The Changing Role of the Caregiver
Combating loneliness and isolation are vital parts of the job; as a bonus, friendships form
Rita Scott and Denise Goerke met at a senior day facility in Atlanta, GA. Scott worked as a program director at the facility, and Goerke was one of 30 people Scott looked after. Despite their different roles, they shared a love of gardening, dogs, sewing, cooking, and reminiscing about their families.
Goerke's husband, Dan, noticed their friendship and asked Scott to care for his wife a few days a week. In 2014, Goerke was 56 and recently diagnosed with Alzheimer's. Scott interviewed Denise, Dan, and their son.
"I was welcomed into their home," she says. "She was diagnosed with Alzheimer's and could mostly take care of herself. So I started two days a week, helping with light housework and shopping, but mostly spending time engaging with Denise. Dan thought it was important for me to keep her mind active."
"While more research is needed, some evidence shows social isolation may harm those living with Alzheimer's or dementia.
Staying Socially Active
Monica Moreno, senior director of Care and Support for the Alzheimer's Association, sees the benefit of spending time with people. "During the pandemic, we heard from some dementia caregivers that they noticed an accelerated disease-related decline with their loved ones," she says. "While more research is needed, some evidence shows social isolation may harm those living with Alzheimer's or dementia.
But, on the other hand, strong relationships with others and having a social network can help those living with the disease have a better quality of life and may reduce agitation." Further, the National Institute on Aging found social isolation in older adults can pose health risks.
Part of the Family
"Dan read a lot about Alzheimer's and shared a lot of the materials with me," Scott says. "His main concern was for me to keep Denise's mind as alert as possible. They had a loving relationship, and I felt like I was part of the family; we worked in her garden, took long walks, and talked."
Scott's son, who was in high school then, stopped by a few times a week to spend time with Denise and her dog. "We all loved Denise and her dog," Scott says. "I loved her whole family like they were mine." As Goerke's Alzheimer's progressed, Scott spent more time with her until she was moved into a memory care facility (memory care is for older adults struggling with memory loss due to Alzheimer's, dementia or other cognitive impairments.)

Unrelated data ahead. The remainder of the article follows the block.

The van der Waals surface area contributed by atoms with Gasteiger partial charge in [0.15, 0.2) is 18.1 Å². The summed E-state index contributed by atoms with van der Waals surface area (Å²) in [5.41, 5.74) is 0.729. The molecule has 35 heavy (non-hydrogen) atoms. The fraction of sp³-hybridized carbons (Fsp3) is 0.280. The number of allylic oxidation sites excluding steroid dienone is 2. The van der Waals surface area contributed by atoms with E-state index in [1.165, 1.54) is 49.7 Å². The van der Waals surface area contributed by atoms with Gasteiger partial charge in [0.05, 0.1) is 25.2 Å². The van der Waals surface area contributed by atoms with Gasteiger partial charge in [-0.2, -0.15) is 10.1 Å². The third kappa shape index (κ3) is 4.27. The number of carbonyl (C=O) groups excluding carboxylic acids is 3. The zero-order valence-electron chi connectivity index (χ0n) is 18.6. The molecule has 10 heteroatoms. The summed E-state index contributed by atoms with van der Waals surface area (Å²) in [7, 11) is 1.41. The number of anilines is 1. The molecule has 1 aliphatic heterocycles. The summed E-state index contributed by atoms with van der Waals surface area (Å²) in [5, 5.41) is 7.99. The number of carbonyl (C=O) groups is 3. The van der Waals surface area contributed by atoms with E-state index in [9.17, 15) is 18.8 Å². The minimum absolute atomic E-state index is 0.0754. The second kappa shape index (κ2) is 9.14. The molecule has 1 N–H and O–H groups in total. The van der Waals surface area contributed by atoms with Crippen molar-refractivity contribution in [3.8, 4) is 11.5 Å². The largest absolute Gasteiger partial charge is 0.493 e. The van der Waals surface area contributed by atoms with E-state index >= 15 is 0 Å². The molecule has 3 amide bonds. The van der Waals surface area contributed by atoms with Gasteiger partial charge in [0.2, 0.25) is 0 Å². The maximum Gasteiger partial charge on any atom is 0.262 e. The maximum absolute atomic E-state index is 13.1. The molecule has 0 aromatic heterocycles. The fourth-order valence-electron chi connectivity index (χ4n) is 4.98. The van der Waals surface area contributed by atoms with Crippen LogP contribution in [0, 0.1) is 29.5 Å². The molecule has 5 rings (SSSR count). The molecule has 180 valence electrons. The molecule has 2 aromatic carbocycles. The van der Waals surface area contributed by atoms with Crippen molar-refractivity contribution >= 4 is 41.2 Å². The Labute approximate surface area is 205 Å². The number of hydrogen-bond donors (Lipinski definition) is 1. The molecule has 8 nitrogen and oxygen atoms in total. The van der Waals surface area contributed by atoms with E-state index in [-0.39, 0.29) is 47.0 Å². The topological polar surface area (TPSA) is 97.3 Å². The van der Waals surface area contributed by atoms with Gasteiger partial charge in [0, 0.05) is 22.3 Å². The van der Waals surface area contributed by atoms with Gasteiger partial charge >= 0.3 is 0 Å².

Scott kept in touch and visited often. "I felt the loss," she says. "I thought of Denise as my older sister." Goerke passed away from Alzheimer's at the age of 65.
A Friend to Count On
Esther Nunez looks forward to Wednesdays ─ that's when Annagrette Oberholtzer visits. Oberholtzer is a caregiver at Papa, a service that connects older adults with caregivers. Papa calls their caregivers pals. "Annagrette and I have gotten close," Nunez says. "I would say we are friends. It's socialization for me, myself, and I. I have a special needs son, Leland, who is 32. So since Leland is not here when she comes on Wednesdays, it's just her and I time.
When Annagrette comes, we start with her asking what I need to do. First, she helps change the sheets because I have bad knees. Next, she checks things around my house to ensure I stay safe. She does some light cleaning or reaches for things that are up high because I'm short. Then we sit around and chit-chat."
"It feels like I'm spending time with a good friend rather than going to work," Oberholtzer says.
One common bond is foster care. "Esther and I have similar backgrounds in different parts of the child welfare system," Oberholtzer says. "I was a case worker, and Esther was a foster parent a couple of decades before I graduated from college. We share stories about our experiences and discuss how times have changed. In addition, she updates her previous foster children with whom she maintains regular contact and sometimes shows me pictures of them."
She cares for her family, extended family, and foster family. When I first started, I would help with chores around the house, such as dusting. I still do these things, but a year later, we make sure we have lots of time during visits to sit and chat.
Oberholtzer is supposed to spend 10 hours a month with Nunez. She has learned to set the alarm before the visit ends. This gives Oberholtzer enough time to change the bedding or do chores before the break. She also helps remind Nunez about upcoming doctor appointments.
The Rockford, Ill., resident has diabetes and has family members with dementia. It's something she worries about. "I write everything down, and I have Annagrette here to remind me of appointments," she says. But, over the past year, their friendship grew. "It feels like I'm spending time with a good friend rather than going to work," Oberholtzer says.
In addition to in-person visits, people who use Papa can connect with caregivers via an app or the telephone. Papa partners with approximately 70 Medicare Advantage health plans.
"I believe we've entered a new era of healthcare," says Andrew Parker, CEO and founder of Papa. "Social needs are seen as health needs. Increasingly, the healthcare industry recognizes the value of nontraditional, yet impactful approaches like Papa to enhance member experience and improve outcomes."
Monica Vermani, a clinical psychologist, also believes social connections provide a sense of belonging. "Close contact with people enhances mood and reduces stress and anxiety," she says. "Further, a healthy social life lowers our risk of dementia."